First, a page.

In August 2018, my team and I were tasked to build a new Saas solution for the Customer Service team at Zappos.

While narrowing down the scope, interviewing stakeholders and figuring out tech requirements, I started a round of focus groups to understand what problems the agents had with the current solution.

Because of the nature of the exercise, the output was a big set of post-it notes on a whiteboard. I tasked some of our ops team to collect the output, digitize it and upload it on our drive to share with the team.

Next, I planned to gather a few more data points from our Customer Service Analytics team, and actually go about solving some of the problems the agents brought up.

Design Sprint planning session

Some may think that a meeting about a meeting is not necessary, but we are talking about a Design Sprint. We need a clear goal, and clear problems to solve.

To start our Sprint strong, I thought it would be ideal to have a quick 30-minute session with our Product Manager and Engineer Lead (EDP format) to smooth out the process, and set expectations.

We began by looking at the main takeaways of the focus groups we ran a few weeks prior to this session. The problems and pain-points were clear:

I created the chart above to illustrate how solving for the first six issues, would cover 70%-75% of user problem occurrences.

After grouping and adding meaning (we were able to consolidate them from six to two, as some were different aspects of the same workflows), we came up with two clear categories:

  • frustration on starting and processing XOs (a common user flow)
  • lack of data tracking (common vernacular used by users is “concessions”)

With that in mind, we set out to figure out how to frame the problems and structure the Sprint:

Sprint Agenda and Deck

The Design Sprint was built to span three hours, 9:30am – 12:30pm.

We used this method for a couple of different reasons:

  • the devs on the team have very limited experience with UX processes. We want to use the least amount of time to prove value so that they’ll be open to longer, more involved Sprints in the future
  • speaking of the devs again, they were under release during this Sprint. We could not postpone it, so keeping the devs for just half a day wasn’t too demanding
  • I wanted to reward ourselves and start building trust by having a nice delivered meal at the end. This would help bonding and could further the conversation in a more relaxed environment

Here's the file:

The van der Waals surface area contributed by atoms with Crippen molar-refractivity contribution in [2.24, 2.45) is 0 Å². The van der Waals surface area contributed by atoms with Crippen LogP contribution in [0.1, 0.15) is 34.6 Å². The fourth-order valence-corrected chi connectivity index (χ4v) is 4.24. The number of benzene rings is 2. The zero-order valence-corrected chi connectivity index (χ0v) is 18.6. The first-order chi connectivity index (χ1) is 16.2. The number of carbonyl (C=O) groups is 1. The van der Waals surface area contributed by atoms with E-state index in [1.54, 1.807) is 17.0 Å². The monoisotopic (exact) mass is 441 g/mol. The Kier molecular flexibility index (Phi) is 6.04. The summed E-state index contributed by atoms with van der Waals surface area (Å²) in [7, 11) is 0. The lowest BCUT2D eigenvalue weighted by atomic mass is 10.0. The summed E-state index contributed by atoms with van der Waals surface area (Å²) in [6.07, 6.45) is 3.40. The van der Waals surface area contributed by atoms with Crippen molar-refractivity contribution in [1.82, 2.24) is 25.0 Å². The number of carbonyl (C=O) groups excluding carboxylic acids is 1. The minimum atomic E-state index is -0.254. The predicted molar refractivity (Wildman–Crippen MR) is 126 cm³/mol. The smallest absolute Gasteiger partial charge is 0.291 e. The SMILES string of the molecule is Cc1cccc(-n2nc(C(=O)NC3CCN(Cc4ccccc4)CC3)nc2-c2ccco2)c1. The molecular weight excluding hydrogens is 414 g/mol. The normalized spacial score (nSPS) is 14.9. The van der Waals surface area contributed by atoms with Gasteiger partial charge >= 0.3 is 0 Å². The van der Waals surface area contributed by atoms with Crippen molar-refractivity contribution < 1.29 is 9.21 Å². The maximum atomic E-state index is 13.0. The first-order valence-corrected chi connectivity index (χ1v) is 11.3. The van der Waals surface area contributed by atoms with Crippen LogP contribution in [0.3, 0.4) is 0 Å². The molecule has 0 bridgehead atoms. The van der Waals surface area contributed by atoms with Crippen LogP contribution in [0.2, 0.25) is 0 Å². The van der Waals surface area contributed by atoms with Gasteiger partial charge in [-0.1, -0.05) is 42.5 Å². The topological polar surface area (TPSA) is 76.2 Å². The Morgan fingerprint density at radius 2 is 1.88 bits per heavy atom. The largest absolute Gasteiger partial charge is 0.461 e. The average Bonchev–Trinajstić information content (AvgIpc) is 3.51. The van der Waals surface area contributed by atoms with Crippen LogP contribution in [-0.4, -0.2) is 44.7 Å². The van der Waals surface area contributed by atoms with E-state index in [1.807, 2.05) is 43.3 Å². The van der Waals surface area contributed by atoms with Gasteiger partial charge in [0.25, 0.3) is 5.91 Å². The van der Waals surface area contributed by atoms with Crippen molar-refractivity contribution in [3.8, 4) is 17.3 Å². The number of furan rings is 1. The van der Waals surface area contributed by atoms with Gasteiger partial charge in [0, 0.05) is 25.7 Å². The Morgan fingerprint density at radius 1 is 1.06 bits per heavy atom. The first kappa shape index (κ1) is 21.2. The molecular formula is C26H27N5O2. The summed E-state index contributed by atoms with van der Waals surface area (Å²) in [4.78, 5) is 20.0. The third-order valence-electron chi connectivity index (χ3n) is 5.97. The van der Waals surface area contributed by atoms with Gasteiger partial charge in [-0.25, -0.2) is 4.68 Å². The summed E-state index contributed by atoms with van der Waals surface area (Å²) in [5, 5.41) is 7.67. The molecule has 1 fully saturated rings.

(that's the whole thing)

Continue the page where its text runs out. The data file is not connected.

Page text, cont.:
Agenda

9:30 am – Arrive and settle in

9:40 am – Agenda and activity explanation, quick Q&A

9:50 am – Lightning talks by Dev Ops: expand on the problem statements

10:05 am – How May We

10:20 am – HMW Affinity exercise and dot voting

10:40 am – Crazy 8s

11:10 am – Explanation and dot voting

11:40 am – Lunch and next steps

12:25 pm – Last five-minute clean up and leave the room

Design Sprint Deck

I download and edited the Google official Design Sprint deck and sent it to all participants three days in advance.

How May We Photos

Right between the “How May We” and “Crazy 8s”, I snapped a couple of photos to add to the Sprint documentation.

Conclusion

The Sprint was successful. We were able to generate about 60 ideas overall.

Of these 60, I created a Matrix to factor in Dev and Design time and complexity, User Delight and Long Term Use, Innovation and Business Value.

After the matrix we had a clear picture of what to do next:

  • 8 solutions scored high enough in the matrix to allow for researching and scoping
  • of the 8, 1 was completed in the next Dev Sprint and brought very promising beta testing results
  • developers started appreciating the value UX brought to the table and Sprints are now an established part of our team’s process

Takeaways

  • three hours is really the minimum for a Sprint to come together. Ideally, we should spend a day on it
  • picking a slower time for the devs could produce more engagement
  • planning sessions are essential for a successful Sprint
  • during lunch, we generated some good conversations around the solutions we found